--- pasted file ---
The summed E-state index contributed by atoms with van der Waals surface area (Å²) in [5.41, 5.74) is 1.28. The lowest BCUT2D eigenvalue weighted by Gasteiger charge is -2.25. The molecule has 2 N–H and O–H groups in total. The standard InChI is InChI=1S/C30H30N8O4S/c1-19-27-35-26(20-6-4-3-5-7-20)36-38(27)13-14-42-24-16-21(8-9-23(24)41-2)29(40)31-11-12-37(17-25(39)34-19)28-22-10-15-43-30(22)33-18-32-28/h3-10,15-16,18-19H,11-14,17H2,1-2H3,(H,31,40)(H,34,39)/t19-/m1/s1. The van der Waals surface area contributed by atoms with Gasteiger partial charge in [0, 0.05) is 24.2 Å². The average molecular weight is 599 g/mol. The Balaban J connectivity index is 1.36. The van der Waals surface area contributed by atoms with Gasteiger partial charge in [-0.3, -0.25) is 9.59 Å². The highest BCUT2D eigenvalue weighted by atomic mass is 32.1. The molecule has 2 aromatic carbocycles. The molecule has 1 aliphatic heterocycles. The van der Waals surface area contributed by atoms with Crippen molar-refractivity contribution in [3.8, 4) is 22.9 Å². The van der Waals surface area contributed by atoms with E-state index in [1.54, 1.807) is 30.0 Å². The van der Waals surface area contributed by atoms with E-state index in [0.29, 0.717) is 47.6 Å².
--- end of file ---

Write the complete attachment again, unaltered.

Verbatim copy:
The summed E-state index contributed by atoms with van der Waals surface area (Å²) in [5.41, 5.74) is 1.28. The lowest BCUT2D eigenvalue weighted by Gasteiger charge is -2.25. The molecule has 2 N–H and O–H groups in total. The standard InChI is InChI=1S/C30H30N8O4S/c1-19-27-35-26(20-6-4-3-5-7-20)36-38(27)13-14-42-24-16-21(8-9-23(24)41-2)29(40)31-11-12-37(17-25(39)34-19)28-22-10-15-43-30(22)33-18-32-28/h3-10,15-16,18-19H,11-14,17H2,1-2H3,(H,31,40)(H,34,39)/t19-/m1/s1. The van der Waals surface area contributed by atoms with Gasteiger partial charge in [0, 0.05) is 24.2 Å². The average molecular weight is 599 g/mol. The Balaban J connectivity index is 1.36. The van der Waals surface area contributed by atoms with Gasteiger partial charge in [-0.3, -0.25) is 9.59 Å². The highest BCUT2D eigenvalue weighted by atomic mass is 32.1. The molecule has 2 aromatic carbocycles. The molecule has 1 aliphatic heterocycles. The van der Waals surface area contributed by atoms with Crippen molar-refractivity contribution in [3.8, 4) is 22.9 Å². The van der Waals surface area contributed by atoms with E-state index in [1.54, 1.807) is 30.0 Å². The van der Waals surface area contributed by atoms with E-state index in [0.29, 0.717) is 47.6 Å².